C.T. de Wit Graduate School for Production Ecology and Resource Conservation, Wageningen University, 6708 PB Wageningen, THE NETHERLANDS.
Understanding spatial patterns of tropical forests and the environmental factors determining these patterns is important for forest management and for predicting responses of forests to climate change. The main objective of this dissertation was to evaluate how environmental factors shape tropical lowland forests in Bolivia. Specifically it assessed how climatic and edaphic factors affect 1) forest structure, 2) floristic composition, 3) tree growth rates, and 4) species distribution. It also assessed how disturbance factors affect tree growth rates.
For this research, I used a network of 220 1-ha permanent sample plots distributed along environmental gradients. For each plot, all stems ≥10 cm diameter were identified, evaluated and monitored; climatic data were interpolated from weather stations and soil samples were collected. In lowland Bolivia, rainfall seasonality increased from north to south; although drier forests had more fertile soils than moister forests, some plots in moister forests were also fertile. Environmental variables were summarized, using Principal Components Analysis, into four (composite) environmental factors reflecting rainfall, temperature, soil fertility and soil texture, respectively. A stepwise selection procedure identified how these environmental factors affect tropical forest.
It is shown that rainfall and soil texture positively affected most of the 15 forest structural variables. Forest height, palm density and total basal area increased with rainfall while liana infestation decreased. While forest height and liana infestation were more affected by soil texture, palm density was negatively affected by soil fertility. Surprisingly, tree basal area was not affected by the environmental factors. For documenting the variation in floristic composition I selected a set of 100 plant species. Floristic variation was more strongly shaped by the climatic gradient than by the edaphic gradient. Detrended Correspondence Analysis ordination, based on species abundance, divided lowland Bolivia into two major groups (Southern Chiquitano and Amazonia), and a Multiple Response Permutation Procedure distinguished five floristic regions. Additionally, I described diameter growth rates at tree and stand level and evaluated the effects of environmental factors and logging on growth rates. Growth rates at both tree and stand level increased with rainfall and temperature but no clear effects of soil fertility were found. Growth rates increased in logged plots, especially those which had a high logging impact. Finally, I analyzed the species distribution and environmental response curves for each of those 100 selected species. I found a positive trend between species abundance and occurrence. While 91% of the species were affected by climate, 47% of the species were affected by soil factors.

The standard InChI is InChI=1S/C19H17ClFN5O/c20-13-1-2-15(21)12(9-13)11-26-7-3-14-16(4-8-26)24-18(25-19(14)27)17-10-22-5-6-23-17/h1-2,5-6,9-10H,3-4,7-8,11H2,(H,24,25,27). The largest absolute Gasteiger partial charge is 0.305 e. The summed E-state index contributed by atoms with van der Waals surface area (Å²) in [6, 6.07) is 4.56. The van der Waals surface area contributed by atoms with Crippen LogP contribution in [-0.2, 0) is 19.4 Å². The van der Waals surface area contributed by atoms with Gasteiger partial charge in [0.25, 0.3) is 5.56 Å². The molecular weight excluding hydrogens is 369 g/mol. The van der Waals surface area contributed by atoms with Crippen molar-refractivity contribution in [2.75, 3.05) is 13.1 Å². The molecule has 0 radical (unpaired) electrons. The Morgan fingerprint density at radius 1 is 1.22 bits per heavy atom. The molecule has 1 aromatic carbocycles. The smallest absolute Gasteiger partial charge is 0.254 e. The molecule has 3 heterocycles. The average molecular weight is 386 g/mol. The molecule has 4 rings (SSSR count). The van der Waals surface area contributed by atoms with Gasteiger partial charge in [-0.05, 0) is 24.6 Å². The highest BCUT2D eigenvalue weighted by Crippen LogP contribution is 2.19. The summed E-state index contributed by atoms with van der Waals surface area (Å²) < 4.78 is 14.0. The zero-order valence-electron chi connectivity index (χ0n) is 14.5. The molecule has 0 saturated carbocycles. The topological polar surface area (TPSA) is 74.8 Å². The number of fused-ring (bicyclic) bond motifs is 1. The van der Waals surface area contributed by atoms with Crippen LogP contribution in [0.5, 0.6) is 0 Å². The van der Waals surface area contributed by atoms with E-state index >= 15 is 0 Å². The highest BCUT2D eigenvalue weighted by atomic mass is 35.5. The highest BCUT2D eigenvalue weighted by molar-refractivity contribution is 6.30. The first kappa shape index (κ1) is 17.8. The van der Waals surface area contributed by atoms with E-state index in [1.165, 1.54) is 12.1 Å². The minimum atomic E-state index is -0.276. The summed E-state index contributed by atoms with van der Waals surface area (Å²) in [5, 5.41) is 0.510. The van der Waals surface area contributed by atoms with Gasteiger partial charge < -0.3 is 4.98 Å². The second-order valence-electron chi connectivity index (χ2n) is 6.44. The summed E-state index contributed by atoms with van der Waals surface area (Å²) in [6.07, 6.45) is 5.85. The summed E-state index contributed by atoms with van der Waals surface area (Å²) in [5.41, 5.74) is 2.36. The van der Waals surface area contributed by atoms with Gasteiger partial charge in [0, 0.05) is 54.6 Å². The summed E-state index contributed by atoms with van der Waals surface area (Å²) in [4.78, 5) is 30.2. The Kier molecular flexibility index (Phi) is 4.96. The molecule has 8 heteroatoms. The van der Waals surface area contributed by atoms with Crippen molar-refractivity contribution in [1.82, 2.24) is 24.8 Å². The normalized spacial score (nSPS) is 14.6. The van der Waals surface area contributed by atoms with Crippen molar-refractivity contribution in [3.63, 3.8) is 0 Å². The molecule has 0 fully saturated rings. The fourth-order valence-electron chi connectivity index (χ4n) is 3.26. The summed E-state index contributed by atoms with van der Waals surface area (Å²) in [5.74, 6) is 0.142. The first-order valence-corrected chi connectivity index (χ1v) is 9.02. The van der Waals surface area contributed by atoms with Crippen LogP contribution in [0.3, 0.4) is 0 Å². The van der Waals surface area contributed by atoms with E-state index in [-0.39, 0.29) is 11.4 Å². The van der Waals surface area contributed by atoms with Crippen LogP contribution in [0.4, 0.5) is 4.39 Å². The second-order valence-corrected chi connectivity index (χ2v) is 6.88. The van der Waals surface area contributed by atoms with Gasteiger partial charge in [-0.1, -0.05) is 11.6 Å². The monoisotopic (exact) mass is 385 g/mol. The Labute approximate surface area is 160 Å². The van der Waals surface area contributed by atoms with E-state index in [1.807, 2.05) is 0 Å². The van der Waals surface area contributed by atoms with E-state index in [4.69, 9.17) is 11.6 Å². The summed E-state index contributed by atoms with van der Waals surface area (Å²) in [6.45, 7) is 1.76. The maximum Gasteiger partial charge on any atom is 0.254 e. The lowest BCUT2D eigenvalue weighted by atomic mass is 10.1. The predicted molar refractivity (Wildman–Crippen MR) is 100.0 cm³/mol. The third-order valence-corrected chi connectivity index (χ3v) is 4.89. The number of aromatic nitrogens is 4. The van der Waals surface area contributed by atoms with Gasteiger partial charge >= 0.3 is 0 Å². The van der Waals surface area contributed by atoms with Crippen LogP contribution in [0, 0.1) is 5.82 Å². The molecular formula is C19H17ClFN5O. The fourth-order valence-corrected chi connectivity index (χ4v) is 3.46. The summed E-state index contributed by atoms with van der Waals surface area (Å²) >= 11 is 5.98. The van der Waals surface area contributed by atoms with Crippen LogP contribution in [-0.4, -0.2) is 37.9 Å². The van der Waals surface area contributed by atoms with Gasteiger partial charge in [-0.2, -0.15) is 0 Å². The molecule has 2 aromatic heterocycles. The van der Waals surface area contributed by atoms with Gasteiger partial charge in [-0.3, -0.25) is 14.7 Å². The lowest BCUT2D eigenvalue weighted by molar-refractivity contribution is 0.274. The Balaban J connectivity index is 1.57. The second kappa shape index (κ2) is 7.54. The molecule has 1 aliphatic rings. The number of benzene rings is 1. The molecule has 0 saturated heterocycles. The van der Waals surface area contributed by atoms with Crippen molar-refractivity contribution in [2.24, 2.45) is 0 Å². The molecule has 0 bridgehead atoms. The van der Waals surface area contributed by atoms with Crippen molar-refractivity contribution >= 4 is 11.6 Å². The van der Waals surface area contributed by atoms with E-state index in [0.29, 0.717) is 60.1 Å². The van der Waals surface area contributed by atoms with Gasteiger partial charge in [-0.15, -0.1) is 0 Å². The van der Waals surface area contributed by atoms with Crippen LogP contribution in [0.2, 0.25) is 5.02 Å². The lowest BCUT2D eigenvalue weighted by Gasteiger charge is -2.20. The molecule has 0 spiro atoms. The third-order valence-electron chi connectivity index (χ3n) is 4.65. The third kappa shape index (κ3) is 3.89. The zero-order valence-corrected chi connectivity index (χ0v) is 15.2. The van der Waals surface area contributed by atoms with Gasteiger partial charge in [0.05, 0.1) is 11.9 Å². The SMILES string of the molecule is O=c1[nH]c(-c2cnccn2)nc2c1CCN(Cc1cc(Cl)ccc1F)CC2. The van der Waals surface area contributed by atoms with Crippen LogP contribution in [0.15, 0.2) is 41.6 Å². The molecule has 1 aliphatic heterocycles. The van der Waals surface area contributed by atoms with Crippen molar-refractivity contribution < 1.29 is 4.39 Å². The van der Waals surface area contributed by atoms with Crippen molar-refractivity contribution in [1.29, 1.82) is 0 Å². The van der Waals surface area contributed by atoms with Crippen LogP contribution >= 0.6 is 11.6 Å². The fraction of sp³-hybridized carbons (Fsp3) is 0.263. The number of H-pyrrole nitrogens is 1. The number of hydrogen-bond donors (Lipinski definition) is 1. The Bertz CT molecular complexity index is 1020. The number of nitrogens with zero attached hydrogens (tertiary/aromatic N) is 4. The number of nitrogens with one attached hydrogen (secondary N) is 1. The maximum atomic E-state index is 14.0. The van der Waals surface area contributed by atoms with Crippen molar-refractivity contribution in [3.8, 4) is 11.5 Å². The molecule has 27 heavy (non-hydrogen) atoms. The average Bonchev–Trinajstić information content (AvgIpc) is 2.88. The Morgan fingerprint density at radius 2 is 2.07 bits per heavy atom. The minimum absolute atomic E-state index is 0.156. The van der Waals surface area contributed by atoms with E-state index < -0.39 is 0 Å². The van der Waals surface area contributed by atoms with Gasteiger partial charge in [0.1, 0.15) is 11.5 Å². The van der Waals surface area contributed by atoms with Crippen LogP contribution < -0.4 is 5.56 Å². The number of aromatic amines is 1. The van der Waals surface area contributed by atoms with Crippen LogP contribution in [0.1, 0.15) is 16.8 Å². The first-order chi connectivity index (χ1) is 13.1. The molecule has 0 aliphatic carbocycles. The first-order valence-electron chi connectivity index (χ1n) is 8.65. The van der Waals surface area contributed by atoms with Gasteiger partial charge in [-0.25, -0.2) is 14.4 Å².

In summary, climate was the most important factor shaping lowland forests in Bolivia. The large variation among forests and the ecological differences along the main environmental gradients have to be taken into account when developing forest-specific management plans. The results of the gradient approach suggest that with future decreases in rainfall and increases in temperature, due to climate change, drastic shifts can be expected in forest structure, composition and dynamics in these tropical lowland forests.